Some species of North American hummingbirds are in severe decline and a British Columbia research scientist says one possible cause might be the same insecticide affecting honey bees. Christine Bishop with Environment and Climate Change Canada said researchers started looking at a variety of factors that may be responsible, ranging from habitat loss to changes when plants bloom. To try and find some answers, researchers began collecting urine and feces from the birds for testing.
"No one has ever measured pesticides in hummingbirds before. So we decided to try it," she said in an interview. "It turns out, to our surprise actually, that the birds are obviously picking up pesticides in their food, which can be nectar and also insects." Christine Bishop, a research scientist with Environment and Climate Change Canada, says some species of North American hummingbirds are in severe decline. Bishop said the concentration found in the urine is relatively high at three parts per billion.
"Now what does it mean? Right now we're just understanding what the level of exposure is, and then how is it affecting the population, well that's part of the population dynamics," she said. Her research is focused in the agricultural regions in the Fraser Valley and southern B.C. — the core area for the rufous hummingbird. The rufous is a feisty, red-throated bird that weighs about as much as a nickel and spends its summers in B.C., Alaska and the Pacific Northwest states, then migrates to the southern United States and Mexico.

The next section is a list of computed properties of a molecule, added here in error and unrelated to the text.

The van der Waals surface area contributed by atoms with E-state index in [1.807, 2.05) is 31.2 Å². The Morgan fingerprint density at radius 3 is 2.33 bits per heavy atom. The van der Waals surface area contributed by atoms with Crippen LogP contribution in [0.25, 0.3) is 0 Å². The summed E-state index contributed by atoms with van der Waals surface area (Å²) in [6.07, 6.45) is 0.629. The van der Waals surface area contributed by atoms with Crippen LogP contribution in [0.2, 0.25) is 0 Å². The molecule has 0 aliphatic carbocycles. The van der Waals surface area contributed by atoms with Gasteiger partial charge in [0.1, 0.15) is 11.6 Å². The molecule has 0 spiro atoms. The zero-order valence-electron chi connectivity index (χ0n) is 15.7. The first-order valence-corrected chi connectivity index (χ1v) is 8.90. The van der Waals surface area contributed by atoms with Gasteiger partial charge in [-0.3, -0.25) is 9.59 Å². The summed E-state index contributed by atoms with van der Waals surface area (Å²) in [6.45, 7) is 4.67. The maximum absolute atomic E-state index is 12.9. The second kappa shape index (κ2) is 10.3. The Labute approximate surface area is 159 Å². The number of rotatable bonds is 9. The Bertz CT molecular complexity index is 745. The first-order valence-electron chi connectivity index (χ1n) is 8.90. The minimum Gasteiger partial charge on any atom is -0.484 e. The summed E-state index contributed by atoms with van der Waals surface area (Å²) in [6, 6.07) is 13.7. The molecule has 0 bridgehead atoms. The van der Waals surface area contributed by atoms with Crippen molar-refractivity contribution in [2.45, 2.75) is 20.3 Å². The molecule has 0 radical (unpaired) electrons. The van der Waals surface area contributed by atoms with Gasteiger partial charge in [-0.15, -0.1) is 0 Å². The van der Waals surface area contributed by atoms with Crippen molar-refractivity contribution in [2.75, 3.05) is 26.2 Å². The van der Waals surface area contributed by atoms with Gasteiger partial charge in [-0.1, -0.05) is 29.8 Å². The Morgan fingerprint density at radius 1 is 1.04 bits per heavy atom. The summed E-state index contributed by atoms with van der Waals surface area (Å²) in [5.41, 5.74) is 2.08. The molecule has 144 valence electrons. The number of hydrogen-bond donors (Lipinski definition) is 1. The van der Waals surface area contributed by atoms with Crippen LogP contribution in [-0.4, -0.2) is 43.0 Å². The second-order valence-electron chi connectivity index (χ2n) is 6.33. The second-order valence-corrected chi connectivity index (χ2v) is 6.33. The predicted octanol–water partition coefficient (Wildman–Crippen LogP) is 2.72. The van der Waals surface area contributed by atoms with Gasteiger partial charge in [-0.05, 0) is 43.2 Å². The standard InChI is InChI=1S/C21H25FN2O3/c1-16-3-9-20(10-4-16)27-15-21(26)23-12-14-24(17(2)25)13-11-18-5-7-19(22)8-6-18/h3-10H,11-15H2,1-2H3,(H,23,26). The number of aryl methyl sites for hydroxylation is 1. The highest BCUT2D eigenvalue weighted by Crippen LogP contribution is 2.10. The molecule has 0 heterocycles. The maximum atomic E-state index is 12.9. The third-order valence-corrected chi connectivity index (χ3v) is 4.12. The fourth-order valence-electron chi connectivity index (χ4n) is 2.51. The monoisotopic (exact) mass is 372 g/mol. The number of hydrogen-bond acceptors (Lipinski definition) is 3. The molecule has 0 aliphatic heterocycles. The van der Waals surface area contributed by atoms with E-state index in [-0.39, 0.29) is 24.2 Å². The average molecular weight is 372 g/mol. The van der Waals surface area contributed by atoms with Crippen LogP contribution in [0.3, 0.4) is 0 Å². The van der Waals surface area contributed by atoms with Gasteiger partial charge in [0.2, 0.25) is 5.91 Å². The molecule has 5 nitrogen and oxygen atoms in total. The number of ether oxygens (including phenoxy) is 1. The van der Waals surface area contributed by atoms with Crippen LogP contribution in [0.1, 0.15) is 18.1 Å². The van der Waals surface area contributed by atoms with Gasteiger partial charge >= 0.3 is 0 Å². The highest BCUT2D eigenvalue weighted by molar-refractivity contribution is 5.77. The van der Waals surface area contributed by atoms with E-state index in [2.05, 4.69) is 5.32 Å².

The testing doesn't harm the birds. Researchers hang a net over a feeder and then lower it like a drape when the bird comes to feed. Because the hummingbird is constantly processing nectar, it is also constantly expelling it, and Bishop said by the time they are banded the bird has likely expelled urine and feces to test.
Hummingbirds are birds from the Americas that constitute the family Trochilidae. For nutrition, hummingbirds eat a variety of insects, including mosquitoes, fruit flies, and gnats in flight or aphids on leaves and spiders in their webs. The annual breeding bird survey shows that between 1966 and 2013, the rufous population on the Pacific Coast dropped an average of 2.67 per cent per year. The survey says the Allen's and broad-tailed hummingbirds were also in decline.
CBC News, July 9, 2017